Samba on in!

The doors to recession-hit UK are ready to spring open wide for samba-loving Latin Americans with increased disposable income and a lust for travel.

Samba on in!

The doors to recession-hit UK are ready to spring open wide for samba-loving Latin Americans with increased disposable income and a lust for travel.

AfrikaansShqipአማርኛالعربيةՀայերենAzərbaycan diliEuskaraБеларуская моваবাংলাBosanskiБългарскиCatalàCebuanoChichewa简体中文繁體中文CorsuHrvatskiČeština‎DanskNederlandsEnglishEsperantoEestiFilipinoSuomiFrançaisFryskGalegoქართულიDeutschΕλληνικάગુજરાતીKreyol ayisyenHarshen HausaŌlelo Hawaiʻiעִבְרִיתहिन्दीHmongMagyarÍslenskaIgboBahasa IndonesiaGaeligeItaliano日本語Basa Jawaಕನ್ನಡҚазақ тіліភាសាខ្មែរ한국어كوردی‎КыргызчаພາສາລາວLatinLatviešu valodaLietuvių kalbaLëtzebuergeschМакедонски јазикMalagasyBahasa MelayuമലയാളംMalteseTe Reo MāoriमराठीМонголဗမာစာनेपालीNorsk bokmålپښتوفارسیPolskiPortuguêsਪੰਜਾਬੀRomânăРусскийSamoanGàidhligСрпски језикSesothoShonaسنڌيසිංහලSlovenčinaSlovenščinaAfsoomaaliEspañolBasa SundaKiswahiliSvenskaТоҷикӣதமிழ்తెలుగుไทยTürkçeУкраїнськаاردوO‘zbekchaTiếng ViệtCymraegisiXhosaיידישYorùbáZulu

The downturn, plus weakening Sterling, is the green, light signal for an upturn to the UK and also the remainder of Europe in visitor numbers from Brazil, Chile, Argentina, and Mexico.

Other destinations are also benefiting. According to Chile’s tourism board, the departure terminals in 2007 saw 347,000 Chileans head for China; 128,000 go to Japan; 72,000 leave for India.

Japan has been welcoming businessmen into Tokyo direct from Mexico City, and Brazil has watched a four-fold increase in planes to China. Latin American visitors traveling to Australia went up 23 percent last year, while New Zealand also benefited in 2007.

The major growth is identified in the WTM Global Trends Report, in association with Euromonitor International, the leading global market intelligence company. World Travel Market, the leading business event for the global travel industry, is at London ExCeL from November 10-13.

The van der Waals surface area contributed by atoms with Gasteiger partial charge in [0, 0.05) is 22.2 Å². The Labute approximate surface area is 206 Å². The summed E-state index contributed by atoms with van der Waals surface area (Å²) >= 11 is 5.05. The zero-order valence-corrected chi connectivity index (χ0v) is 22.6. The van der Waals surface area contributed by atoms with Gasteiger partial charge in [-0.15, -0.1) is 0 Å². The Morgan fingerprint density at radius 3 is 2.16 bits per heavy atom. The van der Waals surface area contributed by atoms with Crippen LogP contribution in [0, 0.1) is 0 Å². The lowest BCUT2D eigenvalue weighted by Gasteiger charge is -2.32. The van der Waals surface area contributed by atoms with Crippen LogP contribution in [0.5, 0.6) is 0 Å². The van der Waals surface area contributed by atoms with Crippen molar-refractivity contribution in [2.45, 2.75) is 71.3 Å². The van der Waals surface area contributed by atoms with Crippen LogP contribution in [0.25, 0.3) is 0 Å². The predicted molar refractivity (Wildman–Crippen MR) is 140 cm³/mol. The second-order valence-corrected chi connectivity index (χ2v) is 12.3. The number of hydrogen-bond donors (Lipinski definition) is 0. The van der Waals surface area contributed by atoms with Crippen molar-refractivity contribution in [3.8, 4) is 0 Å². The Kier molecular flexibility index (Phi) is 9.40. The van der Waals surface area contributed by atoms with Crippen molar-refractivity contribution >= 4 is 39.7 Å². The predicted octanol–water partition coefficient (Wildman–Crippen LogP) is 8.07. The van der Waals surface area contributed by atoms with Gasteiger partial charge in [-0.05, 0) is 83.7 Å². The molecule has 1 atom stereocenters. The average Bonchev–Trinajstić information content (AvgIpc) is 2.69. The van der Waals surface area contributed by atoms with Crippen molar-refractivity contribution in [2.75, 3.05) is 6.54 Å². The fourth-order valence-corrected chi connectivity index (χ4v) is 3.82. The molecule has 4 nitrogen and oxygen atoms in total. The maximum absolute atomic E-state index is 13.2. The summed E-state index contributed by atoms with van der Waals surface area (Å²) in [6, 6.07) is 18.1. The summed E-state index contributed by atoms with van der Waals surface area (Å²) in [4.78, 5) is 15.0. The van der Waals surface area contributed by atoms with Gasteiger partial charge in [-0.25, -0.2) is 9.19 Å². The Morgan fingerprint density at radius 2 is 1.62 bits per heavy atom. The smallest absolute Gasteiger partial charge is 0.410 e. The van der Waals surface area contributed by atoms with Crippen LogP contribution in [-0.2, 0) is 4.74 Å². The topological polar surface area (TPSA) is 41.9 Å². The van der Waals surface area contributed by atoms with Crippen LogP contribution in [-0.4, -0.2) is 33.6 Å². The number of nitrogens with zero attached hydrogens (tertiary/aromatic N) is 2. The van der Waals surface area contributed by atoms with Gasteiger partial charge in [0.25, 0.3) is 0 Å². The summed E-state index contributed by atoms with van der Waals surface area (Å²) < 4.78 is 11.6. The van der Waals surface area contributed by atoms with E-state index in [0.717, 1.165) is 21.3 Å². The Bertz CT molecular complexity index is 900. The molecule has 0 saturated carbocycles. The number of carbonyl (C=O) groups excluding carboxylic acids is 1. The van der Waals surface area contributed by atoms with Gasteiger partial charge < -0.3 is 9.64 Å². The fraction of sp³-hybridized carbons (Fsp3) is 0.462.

“UK often seemed financially inaccessible to Latin America,” said Fiona Jeffery, chairman of World Travel Market, “but tourists can now look forward to cashing in, encouraged by discounting.”

Although Latin America’s strong economic position is likely to decrease in coming years, it will not be noticeable enough to impact worryingly on the middle classes buying holidays overseas.

“Long-haul trips will remain on their agenda, helped by the reduction in fuel prices and low, interest rates,” added Jeffery.

Spain is a top destination choice because of the common language and similar cultures. But there are also powerful historic pulls to Germany and Italy.

The 2006 World Cup lured contingents of fans to Germany.

The report outlines how European carriers are seizing the opportunity, expanding capacity and adding direct routes.

British Airways’ business link agreement with Iberia places them usefully to become a hub for Latin American flights.

The Schengen borderless zone arrangement could increase tours to Eastern Europe.

Asia has already seen extra connections with Latin America, forged primarily through business ties.

Euromonitor International stresses that Brazil’s healthy economic state resulted in an overall 5.1 million air passengers last year.